With Mother's Day coming, Antonio finds he has to decide about what is important to him when his classmates make fun of the unusual appearance of his mother's partner, Leslie.
Tretch lives in a small town where everybody's in everybody else's business. He's in love with his straight best friend, Matt, and Matt is completely oblivious to the way Tretch feels. Meanwhile, Tretch's family has no idea who he really is, and the girl at the local bookstore has no clue how off-base her crush on him is.
Anne Sibley O'Brien
A refugee from Cambodia, Dara's beloved grandmother is grief-stricken when she learns her brother has died, and it is up to Dara to try and heal her.
David A. Adler
Presents the life of the nineteenth-century Frenchman, accidentally blinded as a child, who originated the raised dot system of reading and writing used throughout the world by the blind.
When Hee Jun’s family moves from Korea to West Virginia, he struggles to adjust to his new home. His eyes are not big and round like his classmates’, and he can’t understand anything the teacher says, even when she speaks s-l-o-w-l-y and loudly at him. As he lies in bed at night, the sky seems smaller and darker. But little by little Hee Jun begins to learn English words and make friends on the playground. And one day he is invited to a classmate’s house, where he sees a flower he knows from his garden in Korea — mugunghwa, or rose of Sharon, as his friend tells him — and Hee Jun is happy to bring a shoot to his grandmother to plant a “piece of home” in their new garden. Lyrical prose and lovely illustrations combine in a gentle, realistic story about finding connections in an unfamiliar world.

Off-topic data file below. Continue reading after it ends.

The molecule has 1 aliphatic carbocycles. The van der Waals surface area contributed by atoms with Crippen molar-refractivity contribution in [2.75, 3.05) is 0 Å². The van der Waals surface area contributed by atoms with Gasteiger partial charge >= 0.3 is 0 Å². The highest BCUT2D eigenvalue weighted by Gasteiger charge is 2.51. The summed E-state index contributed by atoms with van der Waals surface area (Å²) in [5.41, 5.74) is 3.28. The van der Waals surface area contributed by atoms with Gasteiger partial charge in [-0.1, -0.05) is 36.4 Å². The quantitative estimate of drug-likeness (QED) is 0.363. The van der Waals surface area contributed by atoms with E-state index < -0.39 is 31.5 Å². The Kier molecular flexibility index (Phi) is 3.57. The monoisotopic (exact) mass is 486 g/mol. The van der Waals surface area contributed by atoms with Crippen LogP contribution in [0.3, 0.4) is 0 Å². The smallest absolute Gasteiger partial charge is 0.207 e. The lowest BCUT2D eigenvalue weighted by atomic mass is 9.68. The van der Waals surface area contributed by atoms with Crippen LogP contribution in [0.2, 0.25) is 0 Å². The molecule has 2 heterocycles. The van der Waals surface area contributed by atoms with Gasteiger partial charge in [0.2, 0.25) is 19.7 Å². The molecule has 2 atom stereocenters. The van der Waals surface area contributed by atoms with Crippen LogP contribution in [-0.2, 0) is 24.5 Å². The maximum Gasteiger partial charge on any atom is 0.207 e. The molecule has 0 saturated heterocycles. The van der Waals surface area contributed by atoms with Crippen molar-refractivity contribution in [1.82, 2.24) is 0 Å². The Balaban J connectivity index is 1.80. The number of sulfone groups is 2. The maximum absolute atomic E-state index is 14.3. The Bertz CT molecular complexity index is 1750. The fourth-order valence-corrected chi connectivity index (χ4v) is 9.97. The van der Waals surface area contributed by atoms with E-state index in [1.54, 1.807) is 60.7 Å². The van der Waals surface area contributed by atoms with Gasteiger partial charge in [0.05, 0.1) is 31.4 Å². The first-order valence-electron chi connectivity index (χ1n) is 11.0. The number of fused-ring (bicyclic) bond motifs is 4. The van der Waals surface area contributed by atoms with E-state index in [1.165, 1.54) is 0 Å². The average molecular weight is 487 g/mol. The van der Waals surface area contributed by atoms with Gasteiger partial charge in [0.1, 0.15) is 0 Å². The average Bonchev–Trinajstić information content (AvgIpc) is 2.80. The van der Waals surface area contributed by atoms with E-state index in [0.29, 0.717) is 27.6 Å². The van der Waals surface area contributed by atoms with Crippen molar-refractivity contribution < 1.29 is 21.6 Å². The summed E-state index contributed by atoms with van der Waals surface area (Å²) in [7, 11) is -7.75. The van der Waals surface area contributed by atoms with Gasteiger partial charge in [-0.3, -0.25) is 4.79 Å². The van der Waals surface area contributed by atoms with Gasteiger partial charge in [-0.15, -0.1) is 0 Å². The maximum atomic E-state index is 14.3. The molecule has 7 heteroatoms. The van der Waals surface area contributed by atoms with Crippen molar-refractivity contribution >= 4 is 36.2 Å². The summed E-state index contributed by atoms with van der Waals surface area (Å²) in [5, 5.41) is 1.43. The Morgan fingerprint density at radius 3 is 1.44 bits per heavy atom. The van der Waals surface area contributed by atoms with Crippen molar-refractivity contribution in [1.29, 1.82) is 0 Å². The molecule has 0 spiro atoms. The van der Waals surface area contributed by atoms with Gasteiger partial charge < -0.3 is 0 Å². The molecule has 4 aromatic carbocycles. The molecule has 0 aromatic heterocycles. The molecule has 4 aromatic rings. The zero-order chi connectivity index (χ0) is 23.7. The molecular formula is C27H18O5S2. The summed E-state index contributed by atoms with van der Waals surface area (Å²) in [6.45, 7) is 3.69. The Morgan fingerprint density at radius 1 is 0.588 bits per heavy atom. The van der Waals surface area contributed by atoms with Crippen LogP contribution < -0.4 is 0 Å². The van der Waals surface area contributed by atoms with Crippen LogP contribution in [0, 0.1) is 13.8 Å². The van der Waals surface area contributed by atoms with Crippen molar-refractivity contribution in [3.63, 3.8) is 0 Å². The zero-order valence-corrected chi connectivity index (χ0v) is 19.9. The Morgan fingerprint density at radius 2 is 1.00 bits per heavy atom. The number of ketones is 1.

Charlie, a chipmunk adopted by a family of squirrels, begins to wonder about his birthparents but is afraid that asking questions will upset his family.
Set in Baltimore, Ghana, and rural Georgia, a novel of love, marriage, betrayal, divorce, discovery, African heritage, international adoption, racism, and tragedy unfolds. Kwame and Evelyn adopt Kofi whom they adore. After divorce and remarriage, their nationalistic and interracial families clash. Caught between households, Kofi strives to find himself and battles dangerous anxiety attacks.
Jackie French Koller
Biracial Anna, 15, is a strong character in search of love & roots following sexual abuse & rejection from her own family. Caring for her two younger siblings after their unreliable mother abandons them, fifteen-year-old Anna discovers the difficulties of trying to be a parent.
Majgull Azelsson and Linda Schenck